SALES OF PROPERTIES. [Newspaper Article] — Oakleigh Leader — 28 April 1888
SALES OF PROPERTIES. -essrs, : Grigg, and K .imberley report'havilig sold onl Saturday's isile of allotnueits in' the Centre Estate. 1Middle1righton: T'he prices ranged as follows :-Corner of Carpenter aid N\ew streets, L10 2s Gd poirfoot; Car; peteor street frontages; LS '7s Gd., L6 7s.6d, LG, and L5 12s Gd per foot; Newt street frontages,; LA 12s ld, Li 153s, and l,2 17s Gdl per foot, , 'the latte ::having very shallow depths.. WVell street 'frontage, 1. " 7is Gd 'lr foot ? aird Chavasse street, UL3 1bs Gd, LJ lois, L3 10s, and L3 7s Gd per foot; total amount realised, L8-1S 19s 9d. 'lhey -also sold privately, a- block -of ;land in Mill street, Brighton, for. the sum of L9O0, Total amount of sales, L :.e7919? 9di - ·: ,' Melossrs.:l[unro aitd .iaillieir report having hold on'Saltirday" afternoon it sale of allotmenits: ii Yanni's" reser~c. South Preston, tLhd ttal sales being rIT18,95, 1.2s Sd, and in the Hawksburn Estate a numiber of ininsion and villa sites, for "a total of 9-1....
Advertising [Newspaper Article] — Oakleigh Leader — 28 April 1888
L. Stevenson & Sons Limited, : Continulong the buaines f , " I.. IT VENBON and BOHBN ,i,,: Established 1820. Head Offlee " 14 F allders Lane East, .slbour.s. OCAIrAL., 80o000. Incoerporated under the ompanies Itatuted 1.86 DIREOTOBB: the Hon. . H. Ja~mee M.L.O.; the Hen. Edward Longno ; J. Lloyd Rober?s, Eaq., B. Murray 8mithi ?,,. O.' , . ..KO... In addltion to their ordlna buolnces will be prepared to execum iNDB1NT for'ALt. OL&SSE8 of MBROBRNDI And will undertake AGENOlII either for BUYING or BSELING. The company are open to reoeivn deposlti alr avourable rctes. 00So G r soTEVENSON .a . 0. 5. GiRD M .n.g . htRBBT TONDVECN8N0 L. 0. OSTEVaN0ON Managing D rector. London. N ATIONAL MUTUAL L5V ABOOOL&TIOUL READ OFFlOCI r' ICLDOUBNE. 1 MARKET BUILDINGS,,:. Wltb Agen91ooli brouhOlt the Colonoy : . TaE OLulfa VlOToIaN MUTUAL Fuoos In hand no meet elamlia nnarl1, OHRE I.QUaRTB E? OF A MILL E.O , ALEX. I.YOU.G; M*'Oaunla PIdRMiUH BOILDING AhbBOCIAtiOM. OFFPIOcI IA O...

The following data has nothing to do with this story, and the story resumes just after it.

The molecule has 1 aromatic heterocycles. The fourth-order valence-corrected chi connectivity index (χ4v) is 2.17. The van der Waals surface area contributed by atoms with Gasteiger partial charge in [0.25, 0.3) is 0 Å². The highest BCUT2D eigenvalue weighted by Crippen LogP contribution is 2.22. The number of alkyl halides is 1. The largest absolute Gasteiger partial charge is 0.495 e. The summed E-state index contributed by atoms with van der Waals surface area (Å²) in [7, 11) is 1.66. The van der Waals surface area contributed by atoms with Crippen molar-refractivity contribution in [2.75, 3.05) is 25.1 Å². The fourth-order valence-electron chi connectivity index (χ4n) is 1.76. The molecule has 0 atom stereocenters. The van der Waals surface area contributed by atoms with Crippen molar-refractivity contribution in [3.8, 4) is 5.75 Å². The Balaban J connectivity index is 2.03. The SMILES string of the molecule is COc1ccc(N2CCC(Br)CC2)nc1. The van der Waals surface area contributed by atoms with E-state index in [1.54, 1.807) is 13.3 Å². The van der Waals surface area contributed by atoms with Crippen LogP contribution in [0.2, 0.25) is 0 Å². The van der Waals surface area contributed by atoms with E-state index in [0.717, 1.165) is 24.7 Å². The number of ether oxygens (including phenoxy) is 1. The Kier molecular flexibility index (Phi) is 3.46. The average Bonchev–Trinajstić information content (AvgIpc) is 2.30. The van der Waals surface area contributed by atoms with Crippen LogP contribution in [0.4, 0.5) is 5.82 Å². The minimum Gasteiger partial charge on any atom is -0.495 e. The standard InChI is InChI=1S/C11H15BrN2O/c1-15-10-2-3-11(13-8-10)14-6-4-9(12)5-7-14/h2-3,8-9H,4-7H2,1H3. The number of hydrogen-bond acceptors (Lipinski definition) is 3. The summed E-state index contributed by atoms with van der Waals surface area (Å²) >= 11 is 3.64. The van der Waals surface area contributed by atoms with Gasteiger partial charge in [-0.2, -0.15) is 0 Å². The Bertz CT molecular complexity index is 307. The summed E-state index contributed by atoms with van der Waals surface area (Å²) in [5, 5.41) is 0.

Under the Snow. [Newspaper Article] — Oakleigh Leader — 28 April 1888
Under the Snow. Deep, deep, deep, Quickly, so none should know, She buried her warm love stealthily Under the winter snow. For he had coldly said, Coldly and carelesly, ' Bury your love, or let it live; Is is all the same to me. She tore it out of her heart I She crashed it within her hand I, It oried to him in its agony . For help, but he came not; and. It struggled within her grasp; It feoaht with her woman s will; It kneelod to her woman's pride with tears; Then silent it lay and still. She knew that it was not dead' But she said : 'It soon- will die, Buried under the winter snow, Under'the winter sky.' Deep deep, deep, Quickly, so none should know She buried her warm love stealthily Under the winter snow. Then with her murderous hands She raised up she heavy stone Of Silence over her buried love, Lest the world should hear is moan: She thought, when she turn'd away, Some day he may see this grave And say: ' The woman I thought so, weak, How strong she was, and brave I' Throb, th...
CHANGING NAMES AT MARRIAGE. (ECHO.) [Newspaper Article] — Oakleigh Leader — 28 April 1888